Always on the move, Hoffman manages only to skim the surfaces of these complex societies. Yet he gathers insights into the fortitude of third-world travelers, his own competing yearnings for domestic stability and adventure, and the brutal economics of mass transportation in impoverished parts of the globe.
The New York Times
Publishers Weekly - Library Journal
Travel and technology journalist Hoffman (Hunting Warbirds) had two motives for penning this tour of the world's most life-threatening modes of transportation, including trains in India, buses in South America, and trucks in Afghanistan: to expose the "parallel reality," obscured by the tourism industry, of millions for whom "travel was still a punishing, unpredictable, and sometimes deadly work of travail"; and for thrills. By the first measure-showing how much of the world gets from place to place-Hoffman is commendably fascinating: his depiction of the horrors people endure just to see family members or get to work is unforgettable. Unfortunately, Hoffman's secondary motive dominates much of the ruminating prose, and it's hard to sympathize with his middle-aged family-man angst when he's subjecting his teenage daughter to a 24-hour ride across South American mountains in a bus with no bathroom. Elsewhere, a powerful description of the Indian train system segues into a tepid quasi-love affair. Readers with the patience to avoid some self-indulgent side-tracks will find much to reconsider during their next tough commute.
Copyright © Reed Business Information, a division of Reed Elsevier Inc. All rights reserved.
From the Publisher
“This book is fabulous. The lean description, the weave of old and new perspective, the personalities, the real-people wisdom, and that the danger is as real as we don't want to think it is. The Lunatic Express is refreshing, liberating, and a paean to true Travel. Hoffman opened my eyes to the off-the-grid traveler, clearly most of the world, and made me cry. The last pages struck home; the duality of escape and harbor are the blessing and curse of life.” Keith Bellows, Editor-in-Chief of National Geographic Traveler
“Reinvented the travel log as the supreme theater of paradox…a search for an unholy grail—something freakish; something dangerous; something authentic… Take this ride.” -Richard Bangs, Producer/Host of the Public Television series, Adventures with Purpose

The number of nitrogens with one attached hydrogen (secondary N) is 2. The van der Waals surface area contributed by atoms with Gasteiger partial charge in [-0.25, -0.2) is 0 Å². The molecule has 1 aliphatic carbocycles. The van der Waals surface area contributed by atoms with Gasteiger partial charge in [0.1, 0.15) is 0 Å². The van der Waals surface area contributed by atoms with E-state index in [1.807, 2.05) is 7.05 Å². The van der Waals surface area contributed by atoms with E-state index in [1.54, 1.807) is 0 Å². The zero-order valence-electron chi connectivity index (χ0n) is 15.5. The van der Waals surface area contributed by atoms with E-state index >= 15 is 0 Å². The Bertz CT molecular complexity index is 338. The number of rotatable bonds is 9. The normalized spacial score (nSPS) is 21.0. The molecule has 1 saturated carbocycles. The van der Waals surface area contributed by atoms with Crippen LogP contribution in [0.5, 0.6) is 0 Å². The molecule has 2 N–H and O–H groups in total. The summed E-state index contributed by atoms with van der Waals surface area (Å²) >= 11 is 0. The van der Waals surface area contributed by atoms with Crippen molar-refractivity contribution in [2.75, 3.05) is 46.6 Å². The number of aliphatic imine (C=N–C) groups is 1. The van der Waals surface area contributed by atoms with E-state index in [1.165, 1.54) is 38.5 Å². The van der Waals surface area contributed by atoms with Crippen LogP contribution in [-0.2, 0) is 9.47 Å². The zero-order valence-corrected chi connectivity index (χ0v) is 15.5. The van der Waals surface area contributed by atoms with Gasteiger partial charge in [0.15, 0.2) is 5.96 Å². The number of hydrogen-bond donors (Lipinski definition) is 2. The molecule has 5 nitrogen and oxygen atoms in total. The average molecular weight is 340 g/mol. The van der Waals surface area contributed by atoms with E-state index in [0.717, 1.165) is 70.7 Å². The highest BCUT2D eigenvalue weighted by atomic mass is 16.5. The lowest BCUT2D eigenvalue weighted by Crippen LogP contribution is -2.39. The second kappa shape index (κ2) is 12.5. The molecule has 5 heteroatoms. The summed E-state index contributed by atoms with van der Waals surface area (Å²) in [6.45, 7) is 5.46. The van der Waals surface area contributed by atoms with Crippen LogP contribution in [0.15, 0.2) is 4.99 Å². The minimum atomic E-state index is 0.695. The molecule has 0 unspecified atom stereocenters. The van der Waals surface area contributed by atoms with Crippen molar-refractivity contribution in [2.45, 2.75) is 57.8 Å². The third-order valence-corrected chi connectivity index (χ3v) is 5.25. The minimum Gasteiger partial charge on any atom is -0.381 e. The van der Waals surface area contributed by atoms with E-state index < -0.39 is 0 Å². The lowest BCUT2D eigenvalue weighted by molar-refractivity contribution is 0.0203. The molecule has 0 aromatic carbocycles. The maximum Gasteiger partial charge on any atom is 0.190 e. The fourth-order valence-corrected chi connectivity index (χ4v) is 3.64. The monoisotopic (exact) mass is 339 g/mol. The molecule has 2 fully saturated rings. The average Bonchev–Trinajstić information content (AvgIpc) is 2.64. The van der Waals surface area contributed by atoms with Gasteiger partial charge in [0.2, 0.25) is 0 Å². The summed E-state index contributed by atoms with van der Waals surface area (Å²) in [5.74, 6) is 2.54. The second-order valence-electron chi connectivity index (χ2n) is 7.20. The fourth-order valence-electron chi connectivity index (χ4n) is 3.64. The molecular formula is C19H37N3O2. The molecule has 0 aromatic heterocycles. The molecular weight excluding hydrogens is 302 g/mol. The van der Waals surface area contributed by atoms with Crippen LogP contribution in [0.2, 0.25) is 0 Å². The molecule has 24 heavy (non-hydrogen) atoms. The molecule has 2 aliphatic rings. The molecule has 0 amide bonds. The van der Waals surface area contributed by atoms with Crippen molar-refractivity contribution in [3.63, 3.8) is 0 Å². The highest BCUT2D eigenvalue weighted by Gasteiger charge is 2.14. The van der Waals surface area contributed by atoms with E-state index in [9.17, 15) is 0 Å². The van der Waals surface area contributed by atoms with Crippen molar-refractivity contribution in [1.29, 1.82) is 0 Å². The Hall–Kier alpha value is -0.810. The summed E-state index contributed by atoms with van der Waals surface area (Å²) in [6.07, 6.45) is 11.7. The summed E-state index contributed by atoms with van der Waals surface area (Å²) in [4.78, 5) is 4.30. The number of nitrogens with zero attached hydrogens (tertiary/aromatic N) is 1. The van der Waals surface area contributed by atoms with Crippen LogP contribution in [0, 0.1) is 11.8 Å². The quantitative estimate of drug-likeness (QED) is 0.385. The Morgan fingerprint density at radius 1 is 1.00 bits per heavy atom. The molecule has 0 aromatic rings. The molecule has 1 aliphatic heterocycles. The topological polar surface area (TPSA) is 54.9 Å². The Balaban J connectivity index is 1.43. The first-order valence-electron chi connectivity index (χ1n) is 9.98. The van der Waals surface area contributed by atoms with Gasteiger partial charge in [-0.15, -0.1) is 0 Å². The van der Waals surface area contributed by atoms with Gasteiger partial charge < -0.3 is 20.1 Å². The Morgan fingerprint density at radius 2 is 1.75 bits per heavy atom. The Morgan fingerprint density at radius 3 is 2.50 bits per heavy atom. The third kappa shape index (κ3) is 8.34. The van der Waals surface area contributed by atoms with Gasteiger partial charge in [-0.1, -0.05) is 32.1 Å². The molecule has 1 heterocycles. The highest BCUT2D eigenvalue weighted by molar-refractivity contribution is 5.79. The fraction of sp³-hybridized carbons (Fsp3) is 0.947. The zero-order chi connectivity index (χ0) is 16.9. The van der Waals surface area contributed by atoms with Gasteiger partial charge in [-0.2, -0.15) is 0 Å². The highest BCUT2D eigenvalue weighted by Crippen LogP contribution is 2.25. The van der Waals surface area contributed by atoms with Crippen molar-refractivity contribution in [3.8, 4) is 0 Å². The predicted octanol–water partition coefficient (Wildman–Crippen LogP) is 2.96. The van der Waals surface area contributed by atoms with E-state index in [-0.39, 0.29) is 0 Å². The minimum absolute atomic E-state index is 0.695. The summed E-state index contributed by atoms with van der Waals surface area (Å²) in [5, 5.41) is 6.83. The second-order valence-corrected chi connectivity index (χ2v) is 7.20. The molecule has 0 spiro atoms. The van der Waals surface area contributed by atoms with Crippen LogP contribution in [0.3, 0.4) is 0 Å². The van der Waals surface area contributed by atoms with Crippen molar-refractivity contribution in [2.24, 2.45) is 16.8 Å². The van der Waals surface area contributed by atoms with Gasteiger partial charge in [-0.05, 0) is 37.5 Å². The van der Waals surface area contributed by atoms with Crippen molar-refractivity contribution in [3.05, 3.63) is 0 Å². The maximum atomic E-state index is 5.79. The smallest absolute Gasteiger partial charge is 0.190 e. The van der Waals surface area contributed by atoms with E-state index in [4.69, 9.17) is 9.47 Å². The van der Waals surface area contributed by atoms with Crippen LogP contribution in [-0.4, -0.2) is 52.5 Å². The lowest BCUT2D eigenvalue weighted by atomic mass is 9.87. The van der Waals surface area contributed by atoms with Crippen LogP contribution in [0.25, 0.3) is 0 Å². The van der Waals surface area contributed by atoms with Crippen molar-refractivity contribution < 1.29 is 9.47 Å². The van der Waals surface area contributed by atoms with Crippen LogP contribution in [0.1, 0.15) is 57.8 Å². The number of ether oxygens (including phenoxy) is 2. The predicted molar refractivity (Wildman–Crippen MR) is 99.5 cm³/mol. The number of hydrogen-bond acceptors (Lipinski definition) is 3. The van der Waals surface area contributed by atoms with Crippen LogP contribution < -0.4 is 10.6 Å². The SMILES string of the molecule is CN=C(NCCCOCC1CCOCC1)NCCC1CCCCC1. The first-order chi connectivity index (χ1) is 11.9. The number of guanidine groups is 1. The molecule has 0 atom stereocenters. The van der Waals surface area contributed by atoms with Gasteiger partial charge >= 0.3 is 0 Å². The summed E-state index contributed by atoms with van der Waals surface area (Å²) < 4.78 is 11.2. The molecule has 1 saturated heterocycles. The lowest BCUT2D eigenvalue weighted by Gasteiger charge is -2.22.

"There are two possibilities: we move through the world, or the world moves through us. Carl Hoffman's clever, funny, fearsome book does both. It takes us into the frantic fear and pitiless extinctions that punctuate the simple struggle to get from home to anywhere, for so many of the world's people. But it also takes us into the heart of the writer: and that journey, with its beauty and compassion, its conscience and courage, is so thrilling that we hope the ride never ends." Gregory David Roberts, author of SHANTARAM
“Carl Hoffman, a courageous and interestingly untroubled man from Washington, D.C., has done a great service by reminding us, in The Lunatic Express, of this abiding truism: that the world’s ordinary traveler is compelled to endure all too much while undertaking the grim necessities of modern movement…Mr. Hoffman spent a fascinating year going around the world precisely as most of the world's plainest people do—not on JetBlue or United or American or Trailways, modes of transport that look positively heavenly by comparison, but in the threadbare conveyances of the planet's billions….He learns along the way a great deal about the habits of the world's peripatetic poor, and he writes about both the process and the people with verve and charity, making this book both extraordinary and extraordinarily valuable….It is a wise and clever book too, funny, warm and filled with astonishing characters. But it also represents an important exercise, casting an Argus-eye on a largely invisible but un-ignorable world. It is thus a book that deserves to be read widely. Perhaps in some airport in a blinding rainstorm in the Midwest, while waiting for yet another infernally delayed American plane.” – Simon Winchester, Wall Street Journal